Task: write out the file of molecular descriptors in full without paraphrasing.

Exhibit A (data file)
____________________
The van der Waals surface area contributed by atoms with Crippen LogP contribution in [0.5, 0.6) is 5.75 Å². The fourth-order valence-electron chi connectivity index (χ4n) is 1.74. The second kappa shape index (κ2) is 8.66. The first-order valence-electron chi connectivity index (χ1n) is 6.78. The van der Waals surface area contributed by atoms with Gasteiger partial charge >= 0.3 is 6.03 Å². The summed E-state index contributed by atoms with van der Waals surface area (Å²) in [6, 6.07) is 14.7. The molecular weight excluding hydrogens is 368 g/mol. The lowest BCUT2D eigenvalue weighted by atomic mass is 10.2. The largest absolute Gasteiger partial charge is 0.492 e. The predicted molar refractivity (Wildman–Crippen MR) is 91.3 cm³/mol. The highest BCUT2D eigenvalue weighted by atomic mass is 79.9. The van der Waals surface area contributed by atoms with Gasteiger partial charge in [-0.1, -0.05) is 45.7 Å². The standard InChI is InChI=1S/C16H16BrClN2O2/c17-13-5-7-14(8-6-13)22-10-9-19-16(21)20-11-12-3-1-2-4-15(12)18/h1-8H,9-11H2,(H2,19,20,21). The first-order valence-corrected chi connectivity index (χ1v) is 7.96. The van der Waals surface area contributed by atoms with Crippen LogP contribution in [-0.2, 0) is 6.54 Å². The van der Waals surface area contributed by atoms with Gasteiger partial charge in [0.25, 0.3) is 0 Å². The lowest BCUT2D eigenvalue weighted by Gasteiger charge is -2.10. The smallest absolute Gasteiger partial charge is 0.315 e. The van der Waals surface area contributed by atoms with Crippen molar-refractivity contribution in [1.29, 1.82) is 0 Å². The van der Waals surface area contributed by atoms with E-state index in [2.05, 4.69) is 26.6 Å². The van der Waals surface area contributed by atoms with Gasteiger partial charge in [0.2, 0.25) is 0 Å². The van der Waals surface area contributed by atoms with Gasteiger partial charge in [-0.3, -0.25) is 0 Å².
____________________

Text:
The van der Waals surface area contributed by atoms with Crippen LogP contribution in [0.5, 0.6) is 5.75 Å². The fourth-order valence-electron chi connectivity index (χ4n) is 1.74. The second kappa shape index (κ2) is 8.66. The first-order valence-electron chi connectivity index (χ1n) is 6.78. The van der Waals surface area contributed by atoms with Gasteiger partial charge >= 0.3 is 6.03 Å². The summed E-state index contributed by atoms with van der Waals surface area (Å²) in [6, 6.07) is 14.7. The molecular weight excluding hydrogens is 368 g/mol. The lowest BCUT2D eigenvalue weighted by atomic mass is 10.2. The largest absolute Gasteiger partial charge is 0.492 e. The predicted molar refractivity (Wildman–Crippen MR) is 91.3 cm³/mol. The highest BCUT2D eigenvalue weighted by atomic mass is 79.9. The van der Waals surface area contributed by atoms with Gasteiger partial charge in [-0.1, -0.05) is 45.7 Å². The standard InChI is InChI=1S/C16H16BrClN2O2/c17-13-5-7-14(8-6-13)22-10-9-19-16(21)20-11-12-3-1-2-4-15(12)18/h1-8H,9-11H2,(H2,19,20,21). The first-order valence-corrected chi connectivity index (χ1v) is 7.96. The van der Waals surface area contributed by atoms with Crippen LogP contribution in [-0.2, 0) is 6.54 Å². The van der Waals surface area contributed by atoms with Gasteiger partial charge in [0.25, 0.3) is 0 Å². The lowest BCUT2D eigenvalue weighted by Gasteiger charge is -2.10. The smallest absolute Gasteiger partial charge is 0.315 e. The van der Waals surface area contributed by atoms with Crippen molar-refractivity contribution in [1.29, 1.82) is 0 Å². The van der Waals surface area contributed by atoms with E-state index in [2.05, 4.69) is 26.6 Å². The van der Waals surface area contributed by atoms with Gasteiger partial charge in [0.2, 0.25) is 0 Å². The van der Waals surface area contributed by atoms with Gasteiger partial charge in [-0.3, -0.25) is 0 Å².